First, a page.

Biotech firm NextGen Sciences this week launched a plasma protein biomarker discovery panel based on its multiple-reaction monitoring mass spectrometry platform.
Called plasmadiscover41, the panel comprises 41 plasma proteins thought to be potential biomarkers for breast, prostate, and lung cancer. The company is also working on a 50- to 60-protein panel for cerebrospinal fluid biomarkers linked to various central nervous system diseases that it plans to introduce in the second quarter of this year.
According to NextGen CEO Barry McAleer, the product's release is part of the company's recent shift in strategy toward applying its technology to more specific therapeutic needs.
Traditionally focused on providing custom biomarker services for pharma and biotech firms, NextGen has to date "really waited for projects to come to us," McAleer told ProteoMonitor.
"But if you want to grow a business, you need to become relevant to therapeutic areas," he said. "That allows you to market those therapeutic areas, build your reputation in those areas, and grow a business."
Moving into the discovery panel space is in part an immediate tactical approach to generating cash, McAleer said, but, he added, "it's also a way of finding more lucrative projects" in the diagnostics and personalized medicine space.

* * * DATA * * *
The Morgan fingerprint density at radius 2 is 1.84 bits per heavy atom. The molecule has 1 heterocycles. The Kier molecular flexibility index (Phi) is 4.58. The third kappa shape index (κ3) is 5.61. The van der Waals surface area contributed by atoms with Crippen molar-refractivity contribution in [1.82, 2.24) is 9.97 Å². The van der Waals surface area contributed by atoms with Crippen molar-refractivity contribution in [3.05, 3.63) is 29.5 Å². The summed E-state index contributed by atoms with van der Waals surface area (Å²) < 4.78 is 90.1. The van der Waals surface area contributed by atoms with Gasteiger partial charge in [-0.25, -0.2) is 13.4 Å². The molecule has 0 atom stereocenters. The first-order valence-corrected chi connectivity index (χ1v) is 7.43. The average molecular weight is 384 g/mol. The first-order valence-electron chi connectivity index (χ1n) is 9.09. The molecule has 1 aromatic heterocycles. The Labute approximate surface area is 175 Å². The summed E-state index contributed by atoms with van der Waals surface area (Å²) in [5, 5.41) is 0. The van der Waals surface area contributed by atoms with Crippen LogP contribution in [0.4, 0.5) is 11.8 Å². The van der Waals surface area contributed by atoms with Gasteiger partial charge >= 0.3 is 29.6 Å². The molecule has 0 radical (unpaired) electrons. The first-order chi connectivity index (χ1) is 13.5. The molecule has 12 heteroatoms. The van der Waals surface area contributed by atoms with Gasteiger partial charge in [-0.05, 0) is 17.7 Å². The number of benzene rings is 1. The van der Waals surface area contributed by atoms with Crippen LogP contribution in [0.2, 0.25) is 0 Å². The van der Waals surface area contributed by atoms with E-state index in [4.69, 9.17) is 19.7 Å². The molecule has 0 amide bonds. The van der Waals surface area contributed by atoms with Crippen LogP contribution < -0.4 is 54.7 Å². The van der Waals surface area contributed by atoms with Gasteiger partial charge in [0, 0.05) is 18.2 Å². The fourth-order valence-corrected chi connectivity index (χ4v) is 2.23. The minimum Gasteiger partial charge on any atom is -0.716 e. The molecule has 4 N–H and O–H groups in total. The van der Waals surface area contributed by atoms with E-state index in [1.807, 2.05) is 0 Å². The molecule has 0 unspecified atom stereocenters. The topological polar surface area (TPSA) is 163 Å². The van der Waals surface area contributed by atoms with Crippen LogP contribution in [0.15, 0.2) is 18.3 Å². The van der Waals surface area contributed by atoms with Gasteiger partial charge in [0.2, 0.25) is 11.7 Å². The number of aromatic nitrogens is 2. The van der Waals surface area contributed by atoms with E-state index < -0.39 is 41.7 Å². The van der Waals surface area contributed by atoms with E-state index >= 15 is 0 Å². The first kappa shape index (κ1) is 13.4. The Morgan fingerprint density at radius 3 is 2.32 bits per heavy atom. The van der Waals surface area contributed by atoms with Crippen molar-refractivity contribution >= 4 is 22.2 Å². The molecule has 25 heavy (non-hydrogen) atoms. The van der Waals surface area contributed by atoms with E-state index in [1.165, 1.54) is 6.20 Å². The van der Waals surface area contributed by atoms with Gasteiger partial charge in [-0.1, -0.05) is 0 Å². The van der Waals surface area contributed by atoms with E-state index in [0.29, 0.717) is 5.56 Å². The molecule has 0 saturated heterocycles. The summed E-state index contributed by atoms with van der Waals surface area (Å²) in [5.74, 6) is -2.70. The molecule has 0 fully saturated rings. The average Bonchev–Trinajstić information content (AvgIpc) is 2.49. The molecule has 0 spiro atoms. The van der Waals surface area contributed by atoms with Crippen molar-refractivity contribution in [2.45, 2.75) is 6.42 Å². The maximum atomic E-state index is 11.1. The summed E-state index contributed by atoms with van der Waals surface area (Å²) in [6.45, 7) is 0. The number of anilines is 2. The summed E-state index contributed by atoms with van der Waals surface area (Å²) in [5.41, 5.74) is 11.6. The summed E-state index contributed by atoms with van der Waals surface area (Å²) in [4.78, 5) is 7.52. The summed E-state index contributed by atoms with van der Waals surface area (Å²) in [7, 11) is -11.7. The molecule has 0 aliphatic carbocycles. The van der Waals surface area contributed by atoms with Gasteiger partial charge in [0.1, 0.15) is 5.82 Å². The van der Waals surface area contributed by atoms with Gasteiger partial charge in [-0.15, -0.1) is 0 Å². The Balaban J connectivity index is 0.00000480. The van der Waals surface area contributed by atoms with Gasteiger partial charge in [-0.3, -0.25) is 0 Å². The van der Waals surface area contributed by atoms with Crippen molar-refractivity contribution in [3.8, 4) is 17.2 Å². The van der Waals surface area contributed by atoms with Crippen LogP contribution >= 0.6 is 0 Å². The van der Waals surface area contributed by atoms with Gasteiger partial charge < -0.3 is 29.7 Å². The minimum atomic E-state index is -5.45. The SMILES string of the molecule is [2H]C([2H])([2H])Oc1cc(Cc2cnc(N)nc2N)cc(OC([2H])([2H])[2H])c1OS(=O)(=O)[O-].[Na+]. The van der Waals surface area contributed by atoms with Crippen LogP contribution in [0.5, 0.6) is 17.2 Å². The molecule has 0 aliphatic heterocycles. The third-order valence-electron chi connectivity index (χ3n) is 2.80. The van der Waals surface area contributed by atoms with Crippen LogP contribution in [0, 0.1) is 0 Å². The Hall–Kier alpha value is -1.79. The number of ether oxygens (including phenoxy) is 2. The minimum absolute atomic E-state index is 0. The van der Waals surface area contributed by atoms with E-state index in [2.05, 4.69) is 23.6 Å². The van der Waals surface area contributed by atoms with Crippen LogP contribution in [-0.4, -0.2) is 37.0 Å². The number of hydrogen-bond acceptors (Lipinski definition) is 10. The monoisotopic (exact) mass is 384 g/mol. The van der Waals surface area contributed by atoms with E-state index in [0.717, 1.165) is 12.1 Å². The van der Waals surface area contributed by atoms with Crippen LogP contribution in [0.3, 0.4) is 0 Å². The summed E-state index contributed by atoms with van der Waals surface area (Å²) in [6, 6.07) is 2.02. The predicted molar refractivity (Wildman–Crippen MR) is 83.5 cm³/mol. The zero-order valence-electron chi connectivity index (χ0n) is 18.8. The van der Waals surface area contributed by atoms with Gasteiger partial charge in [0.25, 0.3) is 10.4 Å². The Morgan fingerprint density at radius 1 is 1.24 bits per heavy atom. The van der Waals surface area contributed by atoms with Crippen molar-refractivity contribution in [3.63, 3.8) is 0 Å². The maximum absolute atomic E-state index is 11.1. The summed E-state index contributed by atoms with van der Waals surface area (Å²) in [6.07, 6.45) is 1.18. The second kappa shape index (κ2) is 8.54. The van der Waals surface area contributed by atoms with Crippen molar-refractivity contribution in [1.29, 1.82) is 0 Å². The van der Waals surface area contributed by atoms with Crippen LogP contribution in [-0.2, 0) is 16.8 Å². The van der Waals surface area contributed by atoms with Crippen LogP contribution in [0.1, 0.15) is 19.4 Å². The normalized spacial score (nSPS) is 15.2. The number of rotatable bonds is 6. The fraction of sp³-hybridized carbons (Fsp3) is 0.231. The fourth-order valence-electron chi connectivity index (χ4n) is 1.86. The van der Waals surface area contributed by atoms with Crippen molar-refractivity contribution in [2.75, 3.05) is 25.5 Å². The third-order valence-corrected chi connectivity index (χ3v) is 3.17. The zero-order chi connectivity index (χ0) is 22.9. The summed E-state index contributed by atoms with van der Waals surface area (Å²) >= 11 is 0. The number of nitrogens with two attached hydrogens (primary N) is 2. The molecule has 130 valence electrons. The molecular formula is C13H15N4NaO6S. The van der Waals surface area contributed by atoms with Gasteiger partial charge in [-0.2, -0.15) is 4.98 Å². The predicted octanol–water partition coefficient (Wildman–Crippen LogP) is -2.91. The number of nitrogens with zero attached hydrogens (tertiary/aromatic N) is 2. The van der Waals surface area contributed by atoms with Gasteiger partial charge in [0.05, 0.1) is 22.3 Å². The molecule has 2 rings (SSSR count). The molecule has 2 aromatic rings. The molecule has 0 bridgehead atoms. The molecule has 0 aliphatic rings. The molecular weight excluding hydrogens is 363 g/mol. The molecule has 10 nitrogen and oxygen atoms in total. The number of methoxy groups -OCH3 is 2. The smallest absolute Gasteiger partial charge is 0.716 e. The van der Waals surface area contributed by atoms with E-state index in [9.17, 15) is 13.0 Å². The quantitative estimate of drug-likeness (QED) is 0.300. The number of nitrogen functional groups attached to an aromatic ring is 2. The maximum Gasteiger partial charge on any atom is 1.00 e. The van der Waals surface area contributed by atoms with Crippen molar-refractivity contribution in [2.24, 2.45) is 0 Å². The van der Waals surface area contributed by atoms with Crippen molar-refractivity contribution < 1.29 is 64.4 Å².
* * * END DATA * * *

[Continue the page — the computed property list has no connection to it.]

"It's quite hard to do that when you're just selling MRM technology, because people don't see the relevance," he said. "But if you're selling assays that target specific biological questions, then you can apply your technology and people see how that can be done."
NextGen is the second company to enter the biomarker discovery panel business in recent weeks, following Olink Biosciences, which last month launched a 74-protein panel of oncology markers based on its proximity ligation assay-based immunoassay platform. Olink plans to add another 100 proteins to the panel within the year, chief scientific officer Simon Fredriksson said recently (PM 3/11/2011).
Rules-Based Medicine remains the leading player in the plasma biomarker discovery field, with more than 250 different proteins in its Human DiscoveryMAP product and a variety of other panels covering indications including various cancers as well as central nervous system, kidney, and cardiovascular diseases.
Last week, discussing Olink's entry into the field, Peter Levine, CEO of diagnostics firm Correlogic, cited this breadth of offerings as key to RBM's dominance. Although NextGen is launching its first panel with just 41 proteins, McAleer said the company believes that its MRM mass spec platform will allow it to quickly catch up to RBM which, like Olink, uses an immunoassay-based system.
Developing an MRM protein assay takes NextGen around four months, he said, compared to up to a year for antibody-based approaches.
McAleer also said the company hoped to compete with RBM based on the proteins selected for its panels, suggesting that some of that firm's success has been due to a lack of competition in the field.
"If people wanted to do [protein biomarker] discovery, they just tested [their sample] against the Rules-Based Medicine panels because there was nothing else," he said. "What we're looking to do is go for panels that do have better content, and ultimately with MRM we think we can grow our assay panels faster than [RBM] can, so we should be able to catch up."
NextGen plans to add 50 to 100 proteins to its plasma panel business sometime this fall, McAleer said.